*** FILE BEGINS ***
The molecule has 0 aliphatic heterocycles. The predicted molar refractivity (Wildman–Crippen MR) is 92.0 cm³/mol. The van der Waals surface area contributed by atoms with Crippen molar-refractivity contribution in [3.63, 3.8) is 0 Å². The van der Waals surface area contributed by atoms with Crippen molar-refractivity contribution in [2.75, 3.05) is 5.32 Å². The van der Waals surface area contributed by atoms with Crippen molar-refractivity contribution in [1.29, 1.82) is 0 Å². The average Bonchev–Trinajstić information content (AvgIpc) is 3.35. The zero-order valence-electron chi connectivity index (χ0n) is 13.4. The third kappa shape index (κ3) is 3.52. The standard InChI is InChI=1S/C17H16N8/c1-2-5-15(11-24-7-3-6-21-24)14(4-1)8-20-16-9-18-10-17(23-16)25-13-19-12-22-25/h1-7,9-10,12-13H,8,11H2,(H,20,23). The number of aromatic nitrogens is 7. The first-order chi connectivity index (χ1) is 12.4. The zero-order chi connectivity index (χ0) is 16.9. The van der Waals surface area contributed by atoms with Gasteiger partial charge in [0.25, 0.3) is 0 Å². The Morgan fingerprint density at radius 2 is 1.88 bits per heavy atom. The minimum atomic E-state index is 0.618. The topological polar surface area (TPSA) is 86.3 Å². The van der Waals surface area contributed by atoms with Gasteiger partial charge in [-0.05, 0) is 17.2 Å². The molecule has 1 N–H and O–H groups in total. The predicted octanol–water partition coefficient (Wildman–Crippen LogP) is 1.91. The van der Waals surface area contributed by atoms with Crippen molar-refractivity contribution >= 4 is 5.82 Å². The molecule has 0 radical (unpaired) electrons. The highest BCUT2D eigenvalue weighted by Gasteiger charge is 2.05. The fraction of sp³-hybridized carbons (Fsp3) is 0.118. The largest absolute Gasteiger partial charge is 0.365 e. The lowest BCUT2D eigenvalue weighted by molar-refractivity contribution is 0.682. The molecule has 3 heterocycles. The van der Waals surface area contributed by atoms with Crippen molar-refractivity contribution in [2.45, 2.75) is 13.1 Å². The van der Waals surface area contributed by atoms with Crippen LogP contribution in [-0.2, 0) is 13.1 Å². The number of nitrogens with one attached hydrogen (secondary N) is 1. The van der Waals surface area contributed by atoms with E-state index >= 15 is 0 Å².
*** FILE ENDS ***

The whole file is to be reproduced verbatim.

The molecule has 0 aliphatic heterocycles. The predicted molar refractivity (Wildman–Crippen MR) is 92.0 cm³/mol. The van der Waals surface area contributed by atoms with Crippen molar-refractivity contribution in [3.63, 3.8) is 0 Å². The van der Waals surface area contributed by atoms with Crippen molar-refractivity contribution in [2.75, 3.05) is 5.32 Å². The van der Waals surface area contributed by atoms with Crippen molar-refractivity contribution in [1.29, 1.82) is 0 Å². The average Bonchev–Trinajstić information content (AvgIpc) is 3.35. The zero-order valence-electron chi connectivity index (χ0n) is 13.4. The third kappa shape index (κ3) is 3.52. The standard InChI is InChI=1S/C17H16N8/c1-2-5-15(11-24-7-3-6-21-24)14(4-1)8-20-16-9-18-10-17(23-16)25-13-19-12-22-25/h1-7,9-10,12-13H,8,11H2,(H,20,23). The number of aromatic nitrogens is 7. The first-order chi connectivity index (χ1) is 12.4. The zero-order chi connectivity index (χ0) is 16.9. The van der Waals surface area contributed by atoms with Gasteiger partial charge in [0.25, 0.3) is 0 Å². The Morgan fingerprint density at radius 2 is 1.88 bits per heavy atom. The minimum atomic E-state index is 0.618. The topological polar surface area (TPSA) is 86.3 Å². The van der Waals surface area contributed by atoms with Gasteiger partial charge in [-0.05, 0) is 17.2 Å². The molecule has 1 N–H and O–H groups in total. The predicted octanol–water partition coefficient (Wildman–Crippen LogP) is 1.91. The van der Waals surface area contributed by atoms with Crippen molar-refractivity contribution >= 4 is 5.82 Å². The molecule has 0 radical (unpaired) electrons. The highest BCUT2D eigenvalue weighted by Gasteiger charge is 2.05. The fraction of sp³-hybridized carbons (Fsp3) is 0.118. The largest absolute Gasteiger partial charge is 0.365 e. The lowest BCUT2D eigenvalue weighted by molar-refractivity contribution is 0.682. The molecule has 3 heterocycles. The van der Waals surface area contributed by atoms with Crippen molar-refractivity contribution in [2.45, 2.75) is 13.1 Å². The van der Waals surface area contributed by atoms with Crippen LogP contribution in [-0.2, 0) is 13.1 Å². The number of nitrogens with one attached hydrogen (secondary N) is 1. The van der Waals surface area contributed by atoms with E-state index >= 15 is 0 Å².